I will recruit college-aged participants from Rochester Institute of Technology using personal solicitation as the participants for this study. Because I am interested in selecting a convenience sample of college students that will represent a balance in gender, I will include seven men and seven women for a total of fifteen separate interviews. Individuals who agree to participate will be sent a letter with instructions that will ask them to bring approximately ten or more pictures to the interview that illustrate their perceptions of advertising. The instructions will indicate that they can bring pictures from magazines, newspapers, pieces of artwork, and/or photos. The letter will specifically mention that for this research I am interested in their thoughts and feelings about advertising in general and not about particular advertisements, and that the visual images selected should be representative of these general thoughts and feelings. The images also should not be actual print advertisements. Due to the expressive power of images, these representative pictures will serve as entry points for exploring the participants’ concepts by eliciting their subconscious thought processes.

Each participant will take part in a half-hour audiotaped interview which will take place approximately two weeks after they are recruited. I will conduct each interview myself in an open classroom at RIT, using the participants’ pictures representing their impressions of advertising as the focal point for most of the interview. Using these images, I will induce storytelling as a means of uncovering key metaphors and determining their interrelationships. Each participant will be asked to describe how each picture relates to his or her impressions of advertising. I will also ask each participant if he or she has any impressions about advertising for which he or she could not find an image. I will ask him or her to discuss the impression and describe an image that might illustrate that impression. This is important because pertinent pictures may not be available within the time period of the assignment.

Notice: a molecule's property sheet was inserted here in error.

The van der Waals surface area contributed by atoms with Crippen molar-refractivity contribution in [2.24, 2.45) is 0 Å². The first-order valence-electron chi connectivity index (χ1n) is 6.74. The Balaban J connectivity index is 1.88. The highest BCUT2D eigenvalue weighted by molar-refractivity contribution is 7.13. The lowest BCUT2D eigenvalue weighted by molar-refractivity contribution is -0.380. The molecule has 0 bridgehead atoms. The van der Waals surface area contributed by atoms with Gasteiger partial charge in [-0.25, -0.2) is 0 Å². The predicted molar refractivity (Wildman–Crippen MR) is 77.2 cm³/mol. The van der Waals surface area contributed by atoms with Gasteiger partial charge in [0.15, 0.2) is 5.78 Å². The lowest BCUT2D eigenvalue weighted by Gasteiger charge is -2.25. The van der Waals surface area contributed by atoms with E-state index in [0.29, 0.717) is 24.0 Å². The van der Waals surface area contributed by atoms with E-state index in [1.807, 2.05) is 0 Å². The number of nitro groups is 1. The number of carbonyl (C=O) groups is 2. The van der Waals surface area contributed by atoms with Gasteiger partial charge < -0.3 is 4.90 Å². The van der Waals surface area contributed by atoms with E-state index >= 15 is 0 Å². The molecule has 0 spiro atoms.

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A metaphor analysis will be conducted from the recorded interviews to better understand participants’ impressions of advertising. I will analyze the narratives to determine the metaphors that the participants use to discuss their thoughts or feelings about advertising. My focus is on metaphors because thought is largely metaphorical and imaginative, and through analyzing metaphors, I may be better able to understand consumer thinking.

The procedure for analysis will be grounded in qualitative data analytic procedures. The fourteen recorded interviews will be transcribed and then read individually. Each metaphorical expression used will be recorded— including words, phrases, or sentences used—which will be reviewed and developed into thematic categories as they associate with the economy, the society, and personal use. From this a discussion of my results will be formed.